The objective of this exploratory project is to predict housing prices using the 13 features (e.g., crime rate, area population, number of rooms per dwelling) and 506 samples available in the dataset.

2. Preparing the Data

We'll start by importing the following data analysis and visualization libraries:

  • NumPy
  • pandas
  • Matplotlib
  • seaborn

If you're unfamiliar with any of these, we cover most of them in our Intro to Python course.

# Importing libraries
import numpy as np
import pandas as pd

import matplotlib.pyplot as plt
import seaborn as sns
%matplotlib inline

The next step is to load the Boston Housing dataset from the scikit-learn library and explore its contents:

# Loading dataset
from sklearn.datasets import load_boston
boston_housing = load_boston()
dict_keys(['data', 'target', 'feature_names', 'DESCR'])

As you can see from the list of keys, the dataset contains data (values of 13 features), target (house prices), feature names, and DESCR (description).

In the description, you'll find a thorough explanation of all the features of this dataset:

print (boston_housing.DESCR)
Boston House Prices dataset

Data Set Characteristics:

	:Number of Instances: 506 

	:Number of Attributes: 13 numeric/categorical predictive

	:Median Value (attribute 14) is usually the target

	:Attribute Information (in order):
		- CRIM per capita crime rate by town
		- ZN proportion of residential land zoned for lots over 25,000 sq.ft.
		- INDUSproportion of non-retail business acres per town
		- CHAS Charles River dummy variable (= 1 if tract bounds river; 0 otherwise)
		- NOXnitric oxides concentration (parts per 10 million)
		- RM average number of rooms per dwelling
		- AGEproportion of owner-occupied units built prior to 1940
		- DISweighted distances to five Boston employment centres
		- RADindex of accessibility to radial highways
		- TAXfull-value property-tax rate per $10,000
		- PTRATIOpupil-teacher ratio by town
		- B1000(Bk - 0.63)^2 where Bk is the proportion of blacks by town
		- LSTAT% lower status of the population
		- MEDV Median value of owner-occupied homes in $1000's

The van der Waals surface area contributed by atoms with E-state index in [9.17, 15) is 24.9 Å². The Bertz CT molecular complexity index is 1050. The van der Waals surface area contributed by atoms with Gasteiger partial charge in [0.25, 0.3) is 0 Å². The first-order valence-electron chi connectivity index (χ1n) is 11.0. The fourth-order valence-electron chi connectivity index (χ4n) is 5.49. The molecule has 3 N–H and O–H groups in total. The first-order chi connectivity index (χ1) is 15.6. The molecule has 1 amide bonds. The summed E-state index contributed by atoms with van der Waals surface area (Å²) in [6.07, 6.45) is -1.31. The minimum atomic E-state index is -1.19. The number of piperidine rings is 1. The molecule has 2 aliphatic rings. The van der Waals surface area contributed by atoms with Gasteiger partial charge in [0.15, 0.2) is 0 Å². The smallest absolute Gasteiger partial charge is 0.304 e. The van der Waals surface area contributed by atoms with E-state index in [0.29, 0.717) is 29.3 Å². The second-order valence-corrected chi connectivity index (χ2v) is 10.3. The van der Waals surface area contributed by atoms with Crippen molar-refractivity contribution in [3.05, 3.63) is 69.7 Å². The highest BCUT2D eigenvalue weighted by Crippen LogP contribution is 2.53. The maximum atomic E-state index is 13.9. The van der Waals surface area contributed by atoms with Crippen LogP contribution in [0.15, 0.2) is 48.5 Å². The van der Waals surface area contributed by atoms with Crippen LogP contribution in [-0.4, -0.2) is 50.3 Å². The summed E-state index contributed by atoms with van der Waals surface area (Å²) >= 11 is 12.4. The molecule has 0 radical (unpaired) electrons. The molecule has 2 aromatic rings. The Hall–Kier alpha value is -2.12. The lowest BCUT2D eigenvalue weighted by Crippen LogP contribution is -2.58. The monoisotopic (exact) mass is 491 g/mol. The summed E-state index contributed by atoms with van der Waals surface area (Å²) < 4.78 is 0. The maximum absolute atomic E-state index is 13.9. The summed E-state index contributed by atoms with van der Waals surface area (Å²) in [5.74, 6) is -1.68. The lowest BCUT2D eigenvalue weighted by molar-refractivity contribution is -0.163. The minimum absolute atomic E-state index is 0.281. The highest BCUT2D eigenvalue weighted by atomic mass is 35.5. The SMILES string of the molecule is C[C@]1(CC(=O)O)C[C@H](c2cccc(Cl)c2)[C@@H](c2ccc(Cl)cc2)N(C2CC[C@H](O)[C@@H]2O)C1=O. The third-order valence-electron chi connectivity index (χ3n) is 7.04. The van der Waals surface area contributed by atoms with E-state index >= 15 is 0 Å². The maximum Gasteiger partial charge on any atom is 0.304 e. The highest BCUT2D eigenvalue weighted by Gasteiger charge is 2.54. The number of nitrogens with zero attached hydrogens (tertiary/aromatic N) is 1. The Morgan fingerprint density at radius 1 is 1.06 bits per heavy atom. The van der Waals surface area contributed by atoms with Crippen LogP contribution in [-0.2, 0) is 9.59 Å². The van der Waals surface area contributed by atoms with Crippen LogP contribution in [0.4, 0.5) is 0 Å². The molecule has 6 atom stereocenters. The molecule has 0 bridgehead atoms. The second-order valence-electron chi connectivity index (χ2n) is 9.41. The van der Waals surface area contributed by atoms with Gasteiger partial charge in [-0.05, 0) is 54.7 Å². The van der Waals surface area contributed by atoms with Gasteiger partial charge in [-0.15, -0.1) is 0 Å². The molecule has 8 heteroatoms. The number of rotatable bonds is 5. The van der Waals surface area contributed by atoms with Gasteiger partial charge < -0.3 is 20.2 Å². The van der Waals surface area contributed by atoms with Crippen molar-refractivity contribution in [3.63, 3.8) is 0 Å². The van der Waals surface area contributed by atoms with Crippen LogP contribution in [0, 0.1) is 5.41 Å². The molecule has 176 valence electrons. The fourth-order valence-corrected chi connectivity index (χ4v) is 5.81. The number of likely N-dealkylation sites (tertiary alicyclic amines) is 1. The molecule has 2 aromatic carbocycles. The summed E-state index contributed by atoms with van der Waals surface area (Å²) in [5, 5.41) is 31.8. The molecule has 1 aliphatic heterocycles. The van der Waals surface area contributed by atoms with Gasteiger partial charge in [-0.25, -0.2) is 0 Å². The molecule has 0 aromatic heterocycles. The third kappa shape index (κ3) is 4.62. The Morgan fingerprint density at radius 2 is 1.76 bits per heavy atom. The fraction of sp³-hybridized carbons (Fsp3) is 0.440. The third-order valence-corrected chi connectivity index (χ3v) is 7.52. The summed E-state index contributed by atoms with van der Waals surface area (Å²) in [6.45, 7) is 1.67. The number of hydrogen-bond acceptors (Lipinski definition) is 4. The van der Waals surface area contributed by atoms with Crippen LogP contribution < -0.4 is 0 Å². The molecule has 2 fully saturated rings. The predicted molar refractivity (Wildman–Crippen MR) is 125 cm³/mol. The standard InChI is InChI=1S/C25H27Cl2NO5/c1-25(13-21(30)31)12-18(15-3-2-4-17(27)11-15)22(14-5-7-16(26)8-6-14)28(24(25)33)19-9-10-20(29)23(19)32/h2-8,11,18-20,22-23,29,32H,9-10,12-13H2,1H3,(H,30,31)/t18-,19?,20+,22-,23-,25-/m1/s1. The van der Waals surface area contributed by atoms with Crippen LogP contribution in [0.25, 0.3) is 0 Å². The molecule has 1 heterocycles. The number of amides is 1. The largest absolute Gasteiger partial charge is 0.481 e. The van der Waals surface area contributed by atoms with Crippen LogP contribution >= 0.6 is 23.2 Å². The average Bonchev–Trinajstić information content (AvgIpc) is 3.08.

:Missing Attribute Values: None

Now it's time to create a DataFrame with all the features and a target variable:

# Creating dataframe with features
boston_df = pd.DataFrame(, columns = boston_housing.feature_names)
# Adding target variable to the dataset
boston_df['MEDV'] =


In the first step, we created a DataFrame with features only, and then we added a target variable—housing prices (MEDV).

One last thing: It's always a good idea to check your new dataset with the info() and describe() functions.

RangeIndex: 506 entries, 0 to 505
Data columns (total 14 columns):
CRIM 506 non-null float64
ZN 506 non-null float64
INDUS506 non-null float64
CHAS 506 non-null float64
NOX506 non-null float64
RM 506 non-null float64
AGE506 non-null float64
DIS506 non-null float64
RAD506 non-null float64
TAX506 non-null float64
PTRATIO506 non-null float64
B506 non-null float64
LSTAT506 non-null float64
MEDV 506 non-null float64
dtypes: float64(14)
memory usage: 55.4 KB

Great! You've demonstrated how to create a DataFrame and prepare raw data for analysis. Let's now continue with some exploratory data analysis.

3. Exploring and Visualizing the Data

Since this is a data science project intended to showcase your skills to potential employers, you may want to draw multiple plots of different types to display your data in an intuitive and understandable format.